I bet it's happened to you, too.
You dash to the grocery store for an item featured on sale only to find a substitute product in its shelf-space. A friend who worked nights as a supermarket stocker told me it’s common practice in the retail industry. If something is out of stock, employees move adjacent items over to hide the empty space, a practice called “false face.” To false face is to mask the fact that something is missing.
Fakery is everywhere in contemporary culture, where social media followings substitute for the popularity we craved in middle school. Entrepreneurs feed attention-addiction by providing photo ops designed to look as if the subject is glamming it up in a tropical location or flying in a private jet that in reality is simply a stage prop.
We know what we view on our social media feeds doesn’t always resemble real life.
We delete photos we think make us look fat or tired or old. We don’t record the moments the dog poops on the carpet or the baby projectile-vomits all over the kitchen. We post #happy shots of weddings and vacations and cute kids and you know what? That’s okay. We share what we’re comfortable with. If our messes are made by others, best not to broadcast them anyway.
Where life gets wonky is when we begin to “false face” in real life: pretending to be someone we truly are not. Presenting one image to the world when a camera turned inward would capture someone quite different. Moving things around on the shelves of our lives in order to hide the fact that something vital has gone missing.
Integrity is a character attribute without a dark side. A person of integrity is one who’s not only honest but honorable. Down to earth while morally upright. Of good character even when in bad company.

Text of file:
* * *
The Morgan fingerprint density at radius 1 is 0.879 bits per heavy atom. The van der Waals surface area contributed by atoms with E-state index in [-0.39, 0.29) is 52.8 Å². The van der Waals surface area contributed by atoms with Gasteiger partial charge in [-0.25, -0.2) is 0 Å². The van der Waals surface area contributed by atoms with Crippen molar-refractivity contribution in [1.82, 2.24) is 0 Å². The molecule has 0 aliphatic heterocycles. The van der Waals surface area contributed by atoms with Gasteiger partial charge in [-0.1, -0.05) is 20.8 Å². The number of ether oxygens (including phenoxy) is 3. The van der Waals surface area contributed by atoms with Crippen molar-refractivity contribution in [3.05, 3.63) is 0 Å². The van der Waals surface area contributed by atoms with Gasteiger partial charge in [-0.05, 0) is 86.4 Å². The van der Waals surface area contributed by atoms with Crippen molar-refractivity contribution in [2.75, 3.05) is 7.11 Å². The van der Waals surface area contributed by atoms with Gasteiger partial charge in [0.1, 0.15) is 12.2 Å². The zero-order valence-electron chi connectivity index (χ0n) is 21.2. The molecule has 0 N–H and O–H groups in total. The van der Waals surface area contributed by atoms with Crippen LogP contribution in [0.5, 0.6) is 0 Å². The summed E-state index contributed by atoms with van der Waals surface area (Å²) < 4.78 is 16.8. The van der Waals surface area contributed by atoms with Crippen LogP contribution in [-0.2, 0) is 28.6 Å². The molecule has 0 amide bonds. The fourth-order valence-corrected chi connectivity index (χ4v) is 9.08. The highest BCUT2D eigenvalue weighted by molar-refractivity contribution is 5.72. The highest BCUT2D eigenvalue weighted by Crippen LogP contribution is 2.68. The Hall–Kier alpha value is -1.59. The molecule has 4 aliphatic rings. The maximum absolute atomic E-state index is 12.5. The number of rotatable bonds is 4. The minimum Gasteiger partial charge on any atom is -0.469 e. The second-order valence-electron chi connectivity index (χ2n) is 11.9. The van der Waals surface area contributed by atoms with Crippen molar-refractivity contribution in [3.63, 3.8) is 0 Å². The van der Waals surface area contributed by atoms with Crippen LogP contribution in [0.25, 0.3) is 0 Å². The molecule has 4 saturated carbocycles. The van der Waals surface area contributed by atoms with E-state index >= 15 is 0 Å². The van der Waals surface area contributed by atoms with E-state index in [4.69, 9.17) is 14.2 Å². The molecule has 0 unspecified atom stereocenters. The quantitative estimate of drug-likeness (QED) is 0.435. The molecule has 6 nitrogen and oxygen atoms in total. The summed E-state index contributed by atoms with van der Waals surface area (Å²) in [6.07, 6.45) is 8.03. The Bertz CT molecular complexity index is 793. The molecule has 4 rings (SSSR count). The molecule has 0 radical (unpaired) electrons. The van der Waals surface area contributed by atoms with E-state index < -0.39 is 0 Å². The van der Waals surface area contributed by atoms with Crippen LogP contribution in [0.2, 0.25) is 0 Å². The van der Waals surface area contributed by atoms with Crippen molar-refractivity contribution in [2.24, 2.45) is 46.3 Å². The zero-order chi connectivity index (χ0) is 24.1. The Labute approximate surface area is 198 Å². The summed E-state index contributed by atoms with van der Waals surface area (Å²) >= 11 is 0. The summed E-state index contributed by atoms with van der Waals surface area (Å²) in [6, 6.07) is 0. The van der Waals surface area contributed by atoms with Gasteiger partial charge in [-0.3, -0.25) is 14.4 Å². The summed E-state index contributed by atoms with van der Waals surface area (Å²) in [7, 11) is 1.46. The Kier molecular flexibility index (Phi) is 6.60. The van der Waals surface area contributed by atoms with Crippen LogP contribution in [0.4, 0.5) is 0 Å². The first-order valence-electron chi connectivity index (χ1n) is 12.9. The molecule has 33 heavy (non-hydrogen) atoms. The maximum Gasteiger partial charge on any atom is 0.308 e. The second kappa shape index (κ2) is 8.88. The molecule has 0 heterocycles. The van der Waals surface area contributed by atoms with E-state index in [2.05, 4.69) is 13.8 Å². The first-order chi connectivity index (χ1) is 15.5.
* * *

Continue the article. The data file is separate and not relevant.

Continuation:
A beautifully whole person.
A pastoral search committee once asked me in a phone interview how I would describe my husband, their leading candidate. I could have commented on the quality of his sermons or his love for his family. Instead I blurted out the first thing that came to mind: “He’s a man in whom there is no guile.” Mike’s personal integrity has always been the foundation on which my trust in him rests.
The phrase comes from the gospel of John in the account of Jesus calling his disciples. When Jesus saw Nathanael approaching, he knew him to be a man of integrity. “Jesus saw Nathanael coming to him, and said of him, ‘Behold an Israelite indeed, in whom is no guile!’” (John 1:47 KJV)
To be guileless is to be an individual without deceit, innocent of any hidden agenda. The One who saw through to Nathaniel’s heart said of him, “Not a false bone in his body.”
No false face either.
Most of us would never be tempted to murder, rob or intentionally harm another person. But integrity is tested in the small things of life: the subtle, socially acceptable little sins our culture not only accepts but encourages.
The white lie. The casual gossip. The “borrowing” of office supplies. Scripture warns us of the cost of deception. “If you are faithful in little things, you will be faithful in large ones. But if you are dishonest in little things, you won’t be honest with greater responsibilities.” Luke 16:10
We sell our integrity for so little.
But Christ came to give us so much more. He died that we might live not just somehow, but abundantly. Exuberantly, without fear of others discovering our dark corners. Living as gloriously whole persons with no regrets.
Russian novelist Aleksandr Solzhenitsyn wrote, "You can resolve to live your life with integrity. Let your credo be this: Let the lie come into the world. Let it even triumph. But not through me."
If we add to or subtract from the truth, it's no longer true. The next time I'm tempted to put on a false face or to "fake fine," I pray instead that the character God desires for each of us will show through instead.
Taken from This Life We Share by Maggie Wallem Rowe. Copyright © 2020. Used by permission of NavPress. All rights reserved. Represented by Tyndale House Publishers, Inc.
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